NASA's Cloud-Aerosol Lidar and Infrared Pathfinder Satellite Observation (CALIPSO) satellite was in the right place at the right time at the beginning of this year.
On Jan. 4, while flying past the east coast of Greenland, CALIPSO caught a top-down glimpse of an unusual atmospheric phenomenon polar stratospheric clouds (PSCs), also known as nacreous clouds.
Clouds do not usually form in the stratosphere, the cold layer of the Earth's atmosphere above the layer in which we live and in which most weather occurs (called the troposphere), because the stratosphere is very dry.
But in the polar regions, often near mountain ranges, atmospheric gravity waves in the troposphere can push just enough moisture into the high altitudes. The extremely low temperatures of the stratosphere condense ice and nitric acid into clouds that play an important role in depletion of stratospheric ozone, which protects us from the sun's harmful ultraviolet rays.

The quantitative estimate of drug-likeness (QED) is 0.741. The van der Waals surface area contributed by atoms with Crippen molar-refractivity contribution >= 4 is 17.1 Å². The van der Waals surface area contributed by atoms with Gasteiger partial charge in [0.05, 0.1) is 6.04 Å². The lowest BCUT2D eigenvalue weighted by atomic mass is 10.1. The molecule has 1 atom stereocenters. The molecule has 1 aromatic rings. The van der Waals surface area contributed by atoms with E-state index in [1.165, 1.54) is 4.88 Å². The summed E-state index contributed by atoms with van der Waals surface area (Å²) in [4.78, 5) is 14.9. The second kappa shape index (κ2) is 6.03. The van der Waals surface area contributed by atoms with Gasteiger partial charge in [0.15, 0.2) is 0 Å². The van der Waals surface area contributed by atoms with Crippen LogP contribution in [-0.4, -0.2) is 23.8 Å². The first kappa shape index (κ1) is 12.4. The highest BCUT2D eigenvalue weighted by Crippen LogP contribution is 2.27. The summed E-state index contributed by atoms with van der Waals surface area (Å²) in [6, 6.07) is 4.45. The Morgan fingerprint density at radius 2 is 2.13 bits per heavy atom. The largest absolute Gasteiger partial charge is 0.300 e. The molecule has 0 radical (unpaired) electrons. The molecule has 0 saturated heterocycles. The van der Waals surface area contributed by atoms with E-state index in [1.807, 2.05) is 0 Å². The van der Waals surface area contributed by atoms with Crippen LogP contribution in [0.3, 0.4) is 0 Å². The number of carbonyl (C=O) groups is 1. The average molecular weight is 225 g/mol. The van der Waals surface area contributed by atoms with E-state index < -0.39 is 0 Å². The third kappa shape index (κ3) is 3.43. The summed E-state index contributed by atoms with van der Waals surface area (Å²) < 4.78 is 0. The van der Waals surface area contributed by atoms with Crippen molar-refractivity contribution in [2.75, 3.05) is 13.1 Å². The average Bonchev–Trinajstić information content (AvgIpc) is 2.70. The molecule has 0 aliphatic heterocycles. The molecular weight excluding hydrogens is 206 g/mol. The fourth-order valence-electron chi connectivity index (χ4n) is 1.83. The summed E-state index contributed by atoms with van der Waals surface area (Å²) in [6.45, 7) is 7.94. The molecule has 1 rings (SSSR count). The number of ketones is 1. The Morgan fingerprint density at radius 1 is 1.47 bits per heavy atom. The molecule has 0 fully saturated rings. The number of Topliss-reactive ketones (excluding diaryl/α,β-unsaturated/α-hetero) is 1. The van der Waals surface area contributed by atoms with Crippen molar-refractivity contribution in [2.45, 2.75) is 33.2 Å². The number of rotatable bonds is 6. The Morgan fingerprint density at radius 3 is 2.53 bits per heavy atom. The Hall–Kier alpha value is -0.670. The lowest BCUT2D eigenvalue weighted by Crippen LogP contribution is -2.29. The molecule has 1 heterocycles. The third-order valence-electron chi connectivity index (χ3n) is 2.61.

The top image was assembled from data from CALIPSO's Light Detection and Ranging instrument, or lidar, which sends pulses of laser light into Earth's atmosphere. The light bounces off particles in the air and reflects back to a receiver that can measure the distance to and thickness of the particle- and air masses below.
This cloud reached an altitude of more than 19 miles (30 kilometers). CALIPSO has observed stratospheric clouds before, but never one this high, saidMike Pitts, an atmospheric scientist at NASA's Langley Research Center, in a NASA statement.
The map shows the flight path of the satellite,which flew for 695 miles (1,120 km) from north to south over the Greenland Sea and Denmark Strait.
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